Oxfordshire Past 2013 will be held on 1st June at Exeter Hall, Kidlington from 10.00 a.m. to 4.20 p.m. The event is now well established in the Oxfordshire calendar for all those interested in history and archaeology and has an extensive programme covering a range of talks from experts in their field. The O.A.H.S. AGM will be held during the lunch break.
This site is a guide and reference source for researchers and potential researchers into Oxfordshire's history, archaeology, landscape and buildings. It aims to provide concise support and guidance on use of the mass of published accounts and raw materials concerning Oxfordshire's past. The site offers an historical framework and sequences of information and ideas, from which selected links, downloadable texts, and suggested reading, contacts and activities are designed to enable users to go on to further and more detailed investigations of their choice.
The OAHS journal Oxoniensia is now available online. All but the most recent five volumes are freely available under a Creative Commons licence; the most recent volumes are available to subscribers.
Founded in 1839 as The Society for promoting the Study of Gothic Architecture, the society's aims were at first antiquarian, but during the 1840s it actively encouraged the use of the archaeologically correct Gothic revival style in church architecture, publishing designs and offering advice to church builders. In 1848 it was renamed The Oxford Architectural Society and widened its aims to include the revival of domestic vernacular architecture in the Gothic style. Membership fell, however, and in 1860 it was refounded as the Oxford Architectural and Historical Society. Although extending its aims to include archaeology it became largely academic, also carrying out some important preservation work at North Leigh Roman Villa and on standing buildings such as Carfax Tower. The Society's journal Proceedings came to an end in 1900 but in 1935 it was decided to inaugurate a new periodical publication dealing with the history and antiquities of Oxfordshire. Volume I of this journal, Oxoniensia, was first published in 1936, and has come out each year subsequently, albeit doubling up during some of the war years. In 1972 the Society merged with The Oxfordshire Archaeological Society to become The Oxfordshire Architectural and Historical Society.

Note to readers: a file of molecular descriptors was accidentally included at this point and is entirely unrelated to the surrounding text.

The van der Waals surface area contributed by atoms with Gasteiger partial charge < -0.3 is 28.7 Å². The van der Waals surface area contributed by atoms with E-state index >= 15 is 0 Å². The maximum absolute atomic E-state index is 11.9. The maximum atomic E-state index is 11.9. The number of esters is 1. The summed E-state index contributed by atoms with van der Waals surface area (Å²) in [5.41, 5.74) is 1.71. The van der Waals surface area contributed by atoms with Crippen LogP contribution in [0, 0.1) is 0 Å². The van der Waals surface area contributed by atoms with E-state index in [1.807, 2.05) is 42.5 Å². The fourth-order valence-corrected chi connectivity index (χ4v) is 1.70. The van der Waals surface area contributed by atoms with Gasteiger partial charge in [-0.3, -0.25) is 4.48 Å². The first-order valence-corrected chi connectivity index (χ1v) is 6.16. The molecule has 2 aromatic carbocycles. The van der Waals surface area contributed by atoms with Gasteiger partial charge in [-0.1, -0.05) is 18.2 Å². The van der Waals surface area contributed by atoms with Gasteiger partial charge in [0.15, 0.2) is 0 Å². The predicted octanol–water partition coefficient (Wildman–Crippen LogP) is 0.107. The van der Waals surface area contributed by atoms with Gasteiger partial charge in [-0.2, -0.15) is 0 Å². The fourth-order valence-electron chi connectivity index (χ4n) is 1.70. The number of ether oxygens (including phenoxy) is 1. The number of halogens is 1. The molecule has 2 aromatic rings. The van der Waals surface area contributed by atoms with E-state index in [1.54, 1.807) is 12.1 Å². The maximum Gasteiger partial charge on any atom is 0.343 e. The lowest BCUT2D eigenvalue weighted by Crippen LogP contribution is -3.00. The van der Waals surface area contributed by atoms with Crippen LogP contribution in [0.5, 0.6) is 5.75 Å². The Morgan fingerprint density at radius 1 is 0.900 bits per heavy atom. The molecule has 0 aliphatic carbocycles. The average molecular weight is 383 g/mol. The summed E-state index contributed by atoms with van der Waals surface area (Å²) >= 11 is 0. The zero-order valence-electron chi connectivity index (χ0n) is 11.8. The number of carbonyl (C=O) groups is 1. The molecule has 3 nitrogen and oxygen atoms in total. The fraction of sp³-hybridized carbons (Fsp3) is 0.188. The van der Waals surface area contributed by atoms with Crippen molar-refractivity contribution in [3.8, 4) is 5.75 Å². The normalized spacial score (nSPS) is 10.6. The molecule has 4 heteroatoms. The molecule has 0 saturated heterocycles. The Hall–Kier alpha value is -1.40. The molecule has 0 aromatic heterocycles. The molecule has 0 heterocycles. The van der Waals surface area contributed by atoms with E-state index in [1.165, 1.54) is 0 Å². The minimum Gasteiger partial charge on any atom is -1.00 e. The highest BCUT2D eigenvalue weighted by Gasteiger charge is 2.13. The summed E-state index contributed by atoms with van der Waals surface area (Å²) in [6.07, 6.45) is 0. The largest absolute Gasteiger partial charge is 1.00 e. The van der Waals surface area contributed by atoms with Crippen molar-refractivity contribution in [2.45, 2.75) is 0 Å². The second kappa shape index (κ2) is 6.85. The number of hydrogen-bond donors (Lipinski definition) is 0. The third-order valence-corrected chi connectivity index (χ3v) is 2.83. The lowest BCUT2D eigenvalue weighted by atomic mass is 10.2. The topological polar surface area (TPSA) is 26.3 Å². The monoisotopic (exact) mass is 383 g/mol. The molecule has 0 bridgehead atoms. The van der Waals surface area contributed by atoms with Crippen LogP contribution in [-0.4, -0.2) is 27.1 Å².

As W.A. Pantin observed in his remarkable lecture The Oxfordshire Architectural and Historical Society, 1839—1939, read before the Society in 1939, ‘It is impossible not to admire the vitality, flexibility and adaptability of the Society; there is the same institution, but with constantly developing and changing functions’. In the 21st century the Society is still adapting to meet new challenges.
As well as its journal Oxoniensia the Society has published volumes of proceedings from its foundation in 1839 until 1900; the Oxfordshire Archaeological Society produced proceedings from 1853 until 1972 when the two societies were merged, though after 1949 these appeared in a section of Oxoniensia.
The library page of this website has more details and some scanned versions
The society is active in promoting the study and conservation of archaeology and buildings. Through the Oxford City and County Archaeological Forum we help the County Archaeologist organise the annual Oxfordshire Past meeting. Our listed buildings committee acts as Oxfordshire agent for the Council for British Archaeology and examines proposals to demolish or modify listed buildings in Oxfordshire. The Victorian group monitors all planning applications affecting Victorian and twentieth century buildings in Oxford.